Mystical experience is given to some but contemplation is for all Christians'. Arthur Michael Ramsey, Archbishop of Canterbury 1961-1974
'Love is His meaning' Julian of Norwich
The meaning is in the waiting' R S Thomas
By Love He may be caught and held. By reason, never' Cloud of Unknowing
What We Do
Keep it simple
Stay single pointed
Have no set leadership
Have minimal organisation
Keep it small
Are open to all
Are willing to experiment with form
Waiting on God in the Silence
Listen to the full text here.
Waiting on God in the Silence
A Julian Meeting is usually 6-15 people of various denominations, both lay people and clergy. They meet regularly in a house, church or chapel. A brief reading, or piece of music, leads into about 30 minutes of silent contemplative prayer. This may be followed by a time for tea or coffee and conversation. Julian Meetings do vary. Our main guidelines are that:
Each meeting is centred on contemplative prayer in the Christian tradition;
It welcomes people of all denominations;
It welcomes those seeking a place for silent prayer.
We teach no specific method, but our ‘Basics of Contemplative Prayer’ booklet gives some guidelines. We encourage people to seek what is right for them; to discover how they can integrate contemplation into their daily prayer life and how personal and group contemplative prayer can enrich each other.
Those who attend Julian Meetings often take a full part in the life of their own church, but some have no formal church links. Local and regional quiet days or retreats, and occasional national gatherings, enable wider sharing between people from several Meetings
How the Julian Meetings Began
Contemplative prayer has been part of Christianity from the beginning. Jesus spent whole nights alone in prayer. The Desert Fathers (3C AD) and our own Celtic hermits sought places to be alone with God. But for some centuries the Christian churches neglected this most basic form of contemplative prayer.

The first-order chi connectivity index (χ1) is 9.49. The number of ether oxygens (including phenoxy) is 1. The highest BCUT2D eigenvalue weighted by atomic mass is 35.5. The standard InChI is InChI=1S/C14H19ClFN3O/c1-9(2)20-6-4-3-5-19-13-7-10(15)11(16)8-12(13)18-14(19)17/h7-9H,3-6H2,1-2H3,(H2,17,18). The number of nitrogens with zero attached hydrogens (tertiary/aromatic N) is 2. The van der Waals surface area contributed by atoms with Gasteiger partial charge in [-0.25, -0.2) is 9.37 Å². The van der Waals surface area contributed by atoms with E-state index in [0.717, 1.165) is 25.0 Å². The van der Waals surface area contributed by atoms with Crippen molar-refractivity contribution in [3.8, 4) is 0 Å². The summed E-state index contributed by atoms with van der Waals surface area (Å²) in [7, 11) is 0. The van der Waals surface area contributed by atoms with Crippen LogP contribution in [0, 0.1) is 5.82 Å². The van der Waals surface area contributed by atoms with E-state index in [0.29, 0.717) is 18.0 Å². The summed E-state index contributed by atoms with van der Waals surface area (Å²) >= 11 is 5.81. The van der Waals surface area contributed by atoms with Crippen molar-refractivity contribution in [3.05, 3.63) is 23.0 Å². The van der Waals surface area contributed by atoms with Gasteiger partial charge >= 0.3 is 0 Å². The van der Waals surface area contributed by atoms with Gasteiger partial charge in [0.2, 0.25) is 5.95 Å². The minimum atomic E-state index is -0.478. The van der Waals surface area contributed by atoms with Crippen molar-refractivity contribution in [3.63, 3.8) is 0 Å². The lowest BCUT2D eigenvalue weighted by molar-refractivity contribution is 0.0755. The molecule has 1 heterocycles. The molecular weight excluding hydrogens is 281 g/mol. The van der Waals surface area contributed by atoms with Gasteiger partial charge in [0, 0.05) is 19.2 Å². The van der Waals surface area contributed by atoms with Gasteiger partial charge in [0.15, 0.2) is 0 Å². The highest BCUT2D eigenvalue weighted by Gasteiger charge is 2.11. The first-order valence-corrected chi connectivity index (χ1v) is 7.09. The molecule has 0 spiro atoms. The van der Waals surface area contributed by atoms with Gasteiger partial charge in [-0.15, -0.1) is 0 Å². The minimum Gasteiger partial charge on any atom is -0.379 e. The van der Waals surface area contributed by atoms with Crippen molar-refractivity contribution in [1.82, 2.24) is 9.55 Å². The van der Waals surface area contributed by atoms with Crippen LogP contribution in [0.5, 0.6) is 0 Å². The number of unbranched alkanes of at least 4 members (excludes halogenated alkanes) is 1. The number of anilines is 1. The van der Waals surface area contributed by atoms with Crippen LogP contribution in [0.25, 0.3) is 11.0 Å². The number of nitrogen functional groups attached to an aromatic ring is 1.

In the 1960s and 1970s, with the great interest in eastern forms of mysticism and meditation, many people realised that the Church had not taught people about its own tradition of contemplative prayer. In 1973 a letter in English church papers of various denominations led to people in eleven areas setting up contemplative prayer groups. This grew into the network we have today.
Julian Meetings Today
JM keeps bureaucracy to a minimum but some jobs must be done: respond to enquiries; produce and send out the JM Magazine and literature; keep in touch with Meetings; run the website and social media accounts; organise any national gathering/retreat; manage JM finances. These jobs are done by the JM Council members, volunteers working from home across the country. JM has neither offices nor paid staff. To cover costs we invite those who support our work or join our magazine mailing list to make a donation.
The movement was named after Julian of Norwich, a fourteenth century mystic. Her inspired writings are sometimes used at meetings but JM is not here to promote Julian, nor are we associated with other organisations bearing her name
The purpose of JM is defined as ‘fostering the practice and teaching of contemplative prayer within the Christian tradition’, and this accords with Julian’s precept that the highest form of prayer consists in simply waiting on God.
What is Contemplative Prayer?
Contemplative prayer has been described as listening for God; opening ourselves to God; waiting silently upon God. Other descriptions are meditation, contemplation, centring prayer or ‘the prayer of quiet’. In contemplative prayer we seek to be aware of the presence of God and to remain silently and attentively in that presence, completely open to God.
It is not just that words are unnecessary, but that they may even get in the way. Prayer involves listening as well as speaking, but so often we do all the talking and God doesn’t get a chance to talk with us! Simply ‘being with God’ like this is a very natural way of praying. It may be the only way we can pray when we’re tired or ill. Some children pray in this way quite instinctively. So did the old man who explained why he sat in church for hours: ‘I look at Him, He looks at me’.
Why belong to a Julian Meeting?
If we feel we need to learn how to be still with God, we might start with some ways that other people have found helpful. Belonging to a group of people who meet regularly to pray in silent contemplation can be a great help and encouragement. We do not feel isolated. Prayerful silence is greatly helped when two or three are together, and this complements our daily personal prayer.
If we are having problems with our praying, sharing them can help us to grow through them. A Julian Meeting provides these opportunities.